ERR in Moscow: Greatest threat to Putin's plans is discontent among the elite
Although Russian president Vladimir Putin's annual speech was welcomed by laudatory echoes from the state media, even pro-Kremlin analysts admit that the greatest threat to Putin's plans comes from the growing feelings of dissatisfaction among the Russian elite, reported ERR's correspondent in Moscow, Neeme Raud.
"The main factor that may interfere [with all initiatives] is the elite's problem with the financial crisis that has lowered their incomes and limited options for earning extra money. The sanctions, as well, stops some from travelling abroad and the exchange rate of dollar and euro is having an impact on the life of, if not the high elite, then the so-called second echelon for sure," said Pavel Danilin, the head of TASS's Political Analysis Center.
Whereas many applauded Putin's call last week for national mobilization, some critics compared the speech to those delivered in Kremlin a few decades ago. Putin's reference to overcoming a temporary low - the era of Yeltsin being seen as one of weakness - led some analysts to believe that Russia is once again the state it tried to banish to the depths of the history.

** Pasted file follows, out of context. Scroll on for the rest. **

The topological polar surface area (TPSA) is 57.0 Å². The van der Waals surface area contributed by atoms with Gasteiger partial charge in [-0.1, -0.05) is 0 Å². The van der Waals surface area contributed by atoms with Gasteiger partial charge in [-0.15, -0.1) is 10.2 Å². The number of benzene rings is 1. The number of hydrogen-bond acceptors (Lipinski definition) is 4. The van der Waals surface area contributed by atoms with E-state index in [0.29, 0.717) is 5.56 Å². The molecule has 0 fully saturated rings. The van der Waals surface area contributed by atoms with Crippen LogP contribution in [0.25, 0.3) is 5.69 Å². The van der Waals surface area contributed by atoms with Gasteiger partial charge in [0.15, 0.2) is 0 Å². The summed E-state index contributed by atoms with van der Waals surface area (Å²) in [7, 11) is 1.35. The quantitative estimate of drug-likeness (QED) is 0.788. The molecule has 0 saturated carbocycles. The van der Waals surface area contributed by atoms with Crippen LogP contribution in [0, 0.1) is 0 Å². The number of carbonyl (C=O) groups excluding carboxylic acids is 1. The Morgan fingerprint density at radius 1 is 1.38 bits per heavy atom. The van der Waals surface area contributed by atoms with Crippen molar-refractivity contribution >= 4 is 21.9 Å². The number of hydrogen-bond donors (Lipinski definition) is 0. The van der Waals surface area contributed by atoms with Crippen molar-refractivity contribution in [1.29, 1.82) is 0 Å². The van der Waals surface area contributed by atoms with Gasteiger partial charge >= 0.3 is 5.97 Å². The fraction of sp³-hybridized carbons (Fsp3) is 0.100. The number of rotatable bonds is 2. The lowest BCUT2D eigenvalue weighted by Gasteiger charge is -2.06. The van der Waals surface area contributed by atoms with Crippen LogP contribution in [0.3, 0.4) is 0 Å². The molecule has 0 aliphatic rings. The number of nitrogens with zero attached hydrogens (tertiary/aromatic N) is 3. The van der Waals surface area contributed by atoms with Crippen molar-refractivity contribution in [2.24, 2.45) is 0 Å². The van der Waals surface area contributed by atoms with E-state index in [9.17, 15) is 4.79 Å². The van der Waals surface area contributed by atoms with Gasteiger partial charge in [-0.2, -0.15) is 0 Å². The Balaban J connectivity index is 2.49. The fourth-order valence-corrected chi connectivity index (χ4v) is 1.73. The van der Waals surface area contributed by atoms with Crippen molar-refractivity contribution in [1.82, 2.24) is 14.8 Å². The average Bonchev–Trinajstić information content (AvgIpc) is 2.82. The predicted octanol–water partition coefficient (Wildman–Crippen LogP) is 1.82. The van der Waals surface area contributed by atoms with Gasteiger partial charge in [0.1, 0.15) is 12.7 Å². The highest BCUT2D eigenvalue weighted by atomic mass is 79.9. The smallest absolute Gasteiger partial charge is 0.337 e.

"It was a very Soviet message. First he talked about the international situation, then about a few concerns that have to be dealt with and finally he made an appeal that was very much in the style of 'The targets are set, the objectives are clear. Let's get to work, comrades!'," said political scientist Dmitry Oreshkin.
Oreshkin said that most of the targets will not be met, as Russia lacks suitable mechanisms for it. "The main objective is to explain the Federation's difficult situation to the public and make people rally around the beloved authority. A Soviet approach at its very core."
In Oreshkin's opinion, what was not mentioned in the speech trumps its actual content.
"What he said is not important - it was all known in advance, uninteresting and trivial - it's what he didn't say. Not once did he talk about corruption, although it is one of Russia's fundamental problems. He did not speak of the judicial reform, without which financial capital is unlikely to return."
Neither did he say anything about Donetsk and Luhansk. "He dodged the question, speaking of Crimea instead," Oreshkin said.